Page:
Hilde Vogel-Michalik, a painter, was born in Germany, where she studied English, German, and Art History at both Heidelberg and Berlin Universities. In 1939, she began taking evening lessons in drawing and painting at the Folkwang School in Essen, where she studied painting under Professor Joseph Urbach and worked with fellow artist Anton Felderhoff.
In 1955, Hilde moved to the U.S. with her husband, sculptor and master carver Harold C. Vogel. The structure of Hilde’s life involved painting, reading, making bread, walking with her dog, and traveling with her sister Friedel Michalik. Hilde’s paintings reflected where they had been – in colors, in medium, in light or dark, and in forms, but not in shapes that we could necessarily recognize as being Egypt or Easter Island, the Grand Canyon, Greece, or Guatemala. She played with colors and with forms. There is order, structure, and strength in her paintings, and also mystery. You will see a hint of the reds of Chaco Canyon, of the stone paving of a village in southern France, of brilliant Greek sunlight, or a moonlit landscape.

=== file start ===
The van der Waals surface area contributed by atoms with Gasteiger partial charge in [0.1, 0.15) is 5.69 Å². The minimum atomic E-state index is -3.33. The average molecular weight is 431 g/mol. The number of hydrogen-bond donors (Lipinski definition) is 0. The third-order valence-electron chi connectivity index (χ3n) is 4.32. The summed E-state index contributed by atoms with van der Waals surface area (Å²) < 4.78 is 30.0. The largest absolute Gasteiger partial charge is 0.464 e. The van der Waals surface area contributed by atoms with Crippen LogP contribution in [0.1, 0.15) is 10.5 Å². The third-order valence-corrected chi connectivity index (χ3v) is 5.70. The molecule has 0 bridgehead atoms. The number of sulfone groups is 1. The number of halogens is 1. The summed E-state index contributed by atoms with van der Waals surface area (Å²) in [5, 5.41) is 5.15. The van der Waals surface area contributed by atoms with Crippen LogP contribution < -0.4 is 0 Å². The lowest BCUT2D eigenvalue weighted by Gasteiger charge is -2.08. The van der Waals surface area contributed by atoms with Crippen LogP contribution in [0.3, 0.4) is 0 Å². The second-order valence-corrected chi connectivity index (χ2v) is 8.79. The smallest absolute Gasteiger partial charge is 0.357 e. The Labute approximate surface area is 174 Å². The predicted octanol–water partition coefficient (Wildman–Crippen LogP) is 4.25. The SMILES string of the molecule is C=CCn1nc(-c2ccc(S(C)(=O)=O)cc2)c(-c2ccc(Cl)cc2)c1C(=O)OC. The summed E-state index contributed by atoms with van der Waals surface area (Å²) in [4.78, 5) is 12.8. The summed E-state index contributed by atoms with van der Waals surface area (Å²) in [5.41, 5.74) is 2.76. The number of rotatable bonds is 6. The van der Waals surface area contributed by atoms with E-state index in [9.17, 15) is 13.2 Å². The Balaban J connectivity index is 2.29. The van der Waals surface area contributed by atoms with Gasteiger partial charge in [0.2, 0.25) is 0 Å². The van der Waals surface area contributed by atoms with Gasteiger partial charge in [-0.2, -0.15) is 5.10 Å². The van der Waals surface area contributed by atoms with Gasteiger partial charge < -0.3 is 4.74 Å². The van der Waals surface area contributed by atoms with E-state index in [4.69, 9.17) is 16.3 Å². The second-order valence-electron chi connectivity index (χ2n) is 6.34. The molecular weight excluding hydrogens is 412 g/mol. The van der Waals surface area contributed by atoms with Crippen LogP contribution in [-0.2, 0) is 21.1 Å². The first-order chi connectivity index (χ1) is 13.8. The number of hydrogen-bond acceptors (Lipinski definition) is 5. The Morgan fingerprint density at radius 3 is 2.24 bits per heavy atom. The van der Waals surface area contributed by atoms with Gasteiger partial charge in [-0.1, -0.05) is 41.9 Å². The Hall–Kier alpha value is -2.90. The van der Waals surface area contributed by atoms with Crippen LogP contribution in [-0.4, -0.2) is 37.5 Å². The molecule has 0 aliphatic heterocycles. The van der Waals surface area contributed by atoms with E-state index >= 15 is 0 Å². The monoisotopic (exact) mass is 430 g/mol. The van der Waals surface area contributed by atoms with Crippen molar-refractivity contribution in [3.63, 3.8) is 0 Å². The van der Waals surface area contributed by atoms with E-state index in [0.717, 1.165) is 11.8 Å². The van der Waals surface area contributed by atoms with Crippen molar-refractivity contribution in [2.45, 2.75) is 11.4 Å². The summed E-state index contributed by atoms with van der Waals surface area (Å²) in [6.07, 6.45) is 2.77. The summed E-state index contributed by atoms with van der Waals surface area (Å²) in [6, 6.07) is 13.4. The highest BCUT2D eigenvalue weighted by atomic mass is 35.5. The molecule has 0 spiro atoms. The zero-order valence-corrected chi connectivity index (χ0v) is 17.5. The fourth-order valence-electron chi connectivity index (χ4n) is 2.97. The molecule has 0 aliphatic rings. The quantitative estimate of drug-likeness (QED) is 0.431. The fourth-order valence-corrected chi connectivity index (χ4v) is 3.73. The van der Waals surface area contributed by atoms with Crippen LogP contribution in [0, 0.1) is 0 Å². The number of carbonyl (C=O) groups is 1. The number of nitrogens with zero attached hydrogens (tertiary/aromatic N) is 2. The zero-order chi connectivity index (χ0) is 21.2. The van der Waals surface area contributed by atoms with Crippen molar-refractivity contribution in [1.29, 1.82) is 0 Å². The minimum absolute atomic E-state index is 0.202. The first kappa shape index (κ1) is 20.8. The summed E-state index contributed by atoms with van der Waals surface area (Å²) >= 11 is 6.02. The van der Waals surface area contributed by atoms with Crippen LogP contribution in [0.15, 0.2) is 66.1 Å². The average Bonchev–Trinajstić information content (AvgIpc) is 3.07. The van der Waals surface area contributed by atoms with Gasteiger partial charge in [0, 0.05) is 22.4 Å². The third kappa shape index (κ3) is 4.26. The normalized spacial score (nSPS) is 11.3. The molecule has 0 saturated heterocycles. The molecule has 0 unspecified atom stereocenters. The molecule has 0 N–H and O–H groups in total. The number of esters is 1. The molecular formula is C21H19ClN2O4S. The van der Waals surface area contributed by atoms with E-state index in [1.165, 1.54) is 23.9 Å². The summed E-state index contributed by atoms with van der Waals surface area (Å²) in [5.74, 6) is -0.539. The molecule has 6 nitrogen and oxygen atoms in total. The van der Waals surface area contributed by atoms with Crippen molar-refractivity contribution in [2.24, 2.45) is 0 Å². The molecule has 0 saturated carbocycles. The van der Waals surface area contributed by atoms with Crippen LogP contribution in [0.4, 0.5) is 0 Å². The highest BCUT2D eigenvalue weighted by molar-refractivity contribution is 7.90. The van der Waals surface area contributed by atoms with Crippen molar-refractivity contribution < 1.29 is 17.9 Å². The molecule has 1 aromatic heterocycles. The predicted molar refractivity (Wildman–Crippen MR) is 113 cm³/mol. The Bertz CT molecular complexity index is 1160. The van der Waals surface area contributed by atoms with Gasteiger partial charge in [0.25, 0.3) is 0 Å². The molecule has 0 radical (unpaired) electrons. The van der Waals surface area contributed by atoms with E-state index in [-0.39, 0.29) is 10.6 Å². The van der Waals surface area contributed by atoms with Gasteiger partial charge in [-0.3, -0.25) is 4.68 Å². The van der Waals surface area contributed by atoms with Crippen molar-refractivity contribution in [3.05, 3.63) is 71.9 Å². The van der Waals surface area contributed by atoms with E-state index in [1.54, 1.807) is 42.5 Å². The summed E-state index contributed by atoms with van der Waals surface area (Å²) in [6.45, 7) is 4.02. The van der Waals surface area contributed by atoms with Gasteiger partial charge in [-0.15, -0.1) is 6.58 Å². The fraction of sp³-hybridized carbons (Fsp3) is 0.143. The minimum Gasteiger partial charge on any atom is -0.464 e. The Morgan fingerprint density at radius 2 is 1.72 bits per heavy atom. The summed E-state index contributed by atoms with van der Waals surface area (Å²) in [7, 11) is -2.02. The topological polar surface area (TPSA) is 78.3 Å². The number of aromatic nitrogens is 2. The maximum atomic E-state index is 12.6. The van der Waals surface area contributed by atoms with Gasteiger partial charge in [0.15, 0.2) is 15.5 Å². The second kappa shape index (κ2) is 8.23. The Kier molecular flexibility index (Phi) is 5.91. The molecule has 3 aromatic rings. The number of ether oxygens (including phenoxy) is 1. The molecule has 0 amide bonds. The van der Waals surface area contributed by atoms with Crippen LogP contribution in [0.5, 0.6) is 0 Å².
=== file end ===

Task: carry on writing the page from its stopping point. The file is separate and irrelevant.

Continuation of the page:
Hilde painted for herself, and her paintings are abstract and rarely titled. She worked in watercolor, oil, acrylic, or encaustic, a mixture of hot wax and pigment, which was perhaps her favorite medium, with its brilliant opaque colors.
Hilde’s paintings might be seen as her conversation with the world around her, its places, light, color, and forms. This idea is reflected in a letter dated January 21, 1987, in reference to her paintings where she wrote, “These are my jewels, or one could also say, my songs.”
Hilde’s works were a bequest to George Mason University from Harold C. Vogel.